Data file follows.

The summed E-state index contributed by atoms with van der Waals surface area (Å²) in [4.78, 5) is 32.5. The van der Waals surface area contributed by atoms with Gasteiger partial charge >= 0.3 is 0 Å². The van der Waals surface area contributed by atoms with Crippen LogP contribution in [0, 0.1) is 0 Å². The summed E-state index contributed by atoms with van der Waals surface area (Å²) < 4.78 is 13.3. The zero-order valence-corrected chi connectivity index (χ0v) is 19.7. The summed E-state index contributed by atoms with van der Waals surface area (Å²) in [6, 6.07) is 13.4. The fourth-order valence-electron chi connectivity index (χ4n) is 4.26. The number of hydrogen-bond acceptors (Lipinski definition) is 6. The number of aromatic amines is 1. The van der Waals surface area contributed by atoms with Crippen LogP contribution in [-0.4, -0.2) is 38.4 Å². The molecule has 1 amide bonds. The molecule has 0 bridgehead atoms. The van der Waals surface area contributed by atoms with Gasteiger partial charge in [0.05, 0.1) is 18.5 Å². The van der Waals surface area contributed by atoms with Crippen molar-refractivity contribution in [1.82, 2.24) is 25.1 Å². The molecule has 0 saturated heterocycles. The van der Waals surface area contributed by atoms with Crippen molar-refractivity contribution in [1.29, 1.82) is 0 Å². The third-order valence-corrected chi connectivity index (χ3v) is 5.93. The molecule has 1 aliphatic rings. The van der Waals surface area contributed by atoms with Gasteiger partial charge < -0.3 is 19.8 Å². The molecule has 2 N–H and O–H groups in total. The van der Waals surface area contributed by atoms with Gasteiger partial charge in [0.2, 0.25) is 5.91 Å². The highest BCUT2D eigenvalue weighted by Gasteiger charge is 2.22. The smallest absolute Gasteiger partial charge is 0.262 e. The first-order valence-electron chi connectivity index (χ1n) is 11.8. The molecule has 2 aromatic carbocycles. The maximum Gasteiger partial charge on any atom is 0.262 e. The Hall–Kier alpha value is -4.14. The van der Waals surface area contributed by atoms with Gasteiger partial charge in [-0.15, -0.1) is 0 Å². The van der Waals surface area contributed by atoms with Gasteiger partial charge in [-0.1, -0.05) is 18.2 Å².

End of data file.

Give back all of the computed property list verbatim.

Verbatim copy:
The summed E-state index contributed by atoms with van der Waals surface area (Å²) in [4.78, 5) is 32.5. The van der Waals surface area contributed by atoms with Gasteiger partial charge >= 0.3 is 0 Å². The van der Waals surface area contributed by atoms with Crippen LogP contribution in [0, 0.1) is 0 Å². The summed E-state index contributed by atoms with van der Waals surface area (Å²) < 4.78 is 13.3. The zero-order valence-corrected chi connectivity index (χ0v) is 19.7. The summed E-state index contributed by atoms with van der Waals surface area (Å²) in [6, 6.07) is 13.4. The fourth-order valence-electron chi connectivity index (χ4n) is 4.26. The number of hydrogen-bond acceptors (Lipinski definition) is 6. The number of aromatic amines is 1. The van der Waals surface area contributed by atoms with Crippen LogP contribution in [-0.4, -0.2) is 38.4 Å². The molecule has 1 amide bonds. The molecule has 0 bridgehead atoms. The van der Waals surface area contributed by atoms with Gasteiger partial charge in [0.05, 0.1) is 18.5 Å². The van der Waals surface area contributed by atoms with Crippen molar-refractivity contribution in [1.82, 2.24) is 25.1 Å². The molecule has 0 saturated heterocycles. The van der Waals surface area contributed by atoms with Crippen molar-refractivity contribution in [1.29, 1.82) is 0 Å². The third-order valence-corrected chi connectivity index (χ3v) is 5.93. The molecule has 1 aliphatic rings. The van der Waals surface area contributed by atoms with Gasteiger partial charge < -0.3 is 19.8 Å². The molecule has 2 N–H and O–H groups in total. The van der Waals surface area contributed by atoms with Gasteiger partial charge in [0.2, 0.25) is 5.91 Å². The highest BCUT2D eigenvalue weighted by Gasteiger charge is 2.22. The smallest absolute Gasteiger partial charge is 0.262 e. The first-order valence-electron chi connectivity index (χ1n) is 11.8. The molecule has 2 aromatic carbocycles. The maximum Gasteiger partial charge on any atom is 0.262 e. The Hall–Kier alpha value is -4.14. The van der Waals surface area contributed by atoms with Gasteiger partial charge in [-0.15, -0.1) is 0 Å². The van der Waals surface area contributed by atoms with Gasteiger partial charge in [-0.1, -0.05) is 18.2 Å².